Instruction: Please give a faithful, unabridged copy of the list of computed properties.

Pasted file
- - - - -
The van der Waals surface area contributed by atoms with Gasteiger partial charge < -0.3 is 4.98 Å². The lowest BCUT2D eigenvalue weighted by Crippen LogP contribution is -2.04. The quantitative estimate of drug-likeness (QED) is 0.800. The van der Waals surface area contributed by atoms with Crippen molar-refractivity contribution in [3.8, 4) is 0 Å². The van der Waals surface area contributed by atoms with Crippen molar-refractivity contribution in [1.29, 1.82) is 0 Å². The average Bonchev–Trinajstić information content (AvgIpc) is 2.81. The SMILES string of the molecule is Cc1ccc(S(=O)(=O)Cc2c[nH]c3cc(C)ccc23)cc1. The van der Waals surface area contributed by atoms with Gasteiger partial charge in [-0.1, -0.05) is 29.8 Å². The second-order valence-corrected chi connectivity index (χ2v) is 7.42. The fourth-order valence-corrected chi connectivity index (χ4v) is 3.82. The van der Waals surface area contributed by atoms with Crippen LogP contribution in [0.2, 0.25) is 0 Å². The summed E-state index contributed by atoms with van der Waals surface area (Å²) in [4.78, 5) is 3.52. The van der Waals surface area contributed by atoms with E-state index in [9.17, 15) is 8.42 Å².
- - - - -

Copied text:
The van der Waals surface area contributed by atoms with Gasteiger partial charge < -0.3 is 4.98 Å². The lowest BCUT2D eigenvalue weighted by Crippen LogP contribution is -2.04. The quantitative estimate of drug-likeness (QED) is 0.800. The van der Waals surface area contributed by atoms with Crippen molar-refractivity contribution in [3.8, 4) is 0 Å². The van der Waals surface area contributed by atoms with Crippen molar-refractivity contribution in [1.29, 1.82) is 0 Å². The average Bonchev–Trinajstić information content (AvgIpc) is 2.81. The SMILES string of the molecule is Cc1ccc(S(=O)(=O)Cc2c[nH]c3cc(C)ccc23)cc1. The van der Waals surface area contributed by atoms with Gasteiger partial charge in [-0.1, -0.05) is 29.8 Å². The second-order valence-corrected chi connectivity index (χ2v) is 7.42. The fourth-order valence-corrected chi connectivity index (χ4v) is 3.82. The van der Waals surface area contributed by atoms with Crippen LogP contribution in [0.2, 0.25) is 0 Å². The summed E-state index contributed by atoms with van der Waals surface area (Å²) in [4.78, 5) is 3.52. The van der Waals surface area contributed by atoms with E-state index in [9.17, 15) is 8.42 Å².